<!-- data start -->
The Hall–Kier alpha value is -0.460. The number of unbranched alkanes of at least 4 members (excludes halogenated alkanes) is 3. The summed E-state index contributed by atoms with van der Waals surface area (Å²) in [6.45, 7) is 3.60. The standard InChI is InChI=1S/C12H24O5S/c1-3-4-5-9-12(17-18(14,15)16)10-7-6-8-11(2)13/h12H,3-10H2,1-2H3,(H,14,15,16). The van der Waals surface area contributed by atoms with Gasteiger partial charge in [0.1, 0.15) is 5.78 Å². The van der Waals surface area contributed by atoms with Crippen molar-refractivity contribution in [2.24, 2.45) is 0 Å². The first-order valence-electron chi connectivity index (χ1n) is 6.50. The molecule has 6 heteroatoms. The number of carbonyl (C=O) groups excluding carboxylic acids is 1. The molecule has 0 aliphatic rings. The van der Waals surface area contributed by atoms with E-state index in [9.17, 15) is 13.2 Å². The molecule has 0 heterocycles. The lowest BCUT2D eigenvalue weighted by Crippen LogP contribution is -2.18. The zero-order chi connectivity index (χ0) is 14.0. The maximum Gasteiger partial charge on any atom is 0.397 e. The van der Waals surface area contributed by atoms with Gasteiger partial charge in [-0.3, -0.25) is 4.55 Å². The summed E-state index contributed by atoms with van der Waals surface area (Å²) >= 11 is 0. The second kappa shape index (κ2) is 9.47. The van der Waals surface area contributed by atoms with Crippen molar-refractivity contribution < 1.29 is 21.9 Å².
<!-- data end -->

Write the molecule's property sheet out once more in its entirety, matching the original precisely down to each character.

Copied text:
The Hall–Kier alpha value is -0.460. The number of unbranched alkanes of at least 4 members (excludes halogenated alkanes) is 3. The summed E-state index contributed by atoms with van der Waals surface area (Å²) in [6.45, 7) is 3.60. The standard InChI is InChI=1S/C12H24O5S/c1-3-4-5-9-12(17-18(14,15)16)10-7-6-8-11(2)13/h12H,3-10H2,1-2H3,(H,14,15,16). The van der Waals surface area contributed by atoms with Gasteiger partial charge in [0.1, 0.15) is 5.78 Å². The van der Waals surface area contributed by atoms with Crippen molar-refractivity contribution in [2.24, 2.45) is 0 Å². The first-order valence-electron chi connectivity index (χ1n) is 6.50. The molecule has 6 heteroatoms. The number of carbonyl (C=O) groups excluding carboxylic acids is 1. The molecule has 0 aliphatic rings. The van der Waals surface area contributed by atoms with E-state index in [9.17, 15) is 13.2 Å². The molecule has 0 heterocycles. The lowest BCUT2D eigenvalue weighted by Crippen LogP contribution is -2.18. The zero-order chi connectivity index (χ0) is 14.0. The maximum Gasteiger partial charge on any atom is 0.397 e. The van der Waals surface area contributed by atoms with Gasteiger partial charge in [-0.3, -0.25) is 4.55 Å². The summed E-state index contributed by atoms with van der Waals surface area (Å²) >= 11 is 0. The second kappa shape index (κ2) is 9.47. The van der Waals surface area contributed by atoms with Crippen molar-refractivity contribution < 1.29 is 21.9 Å².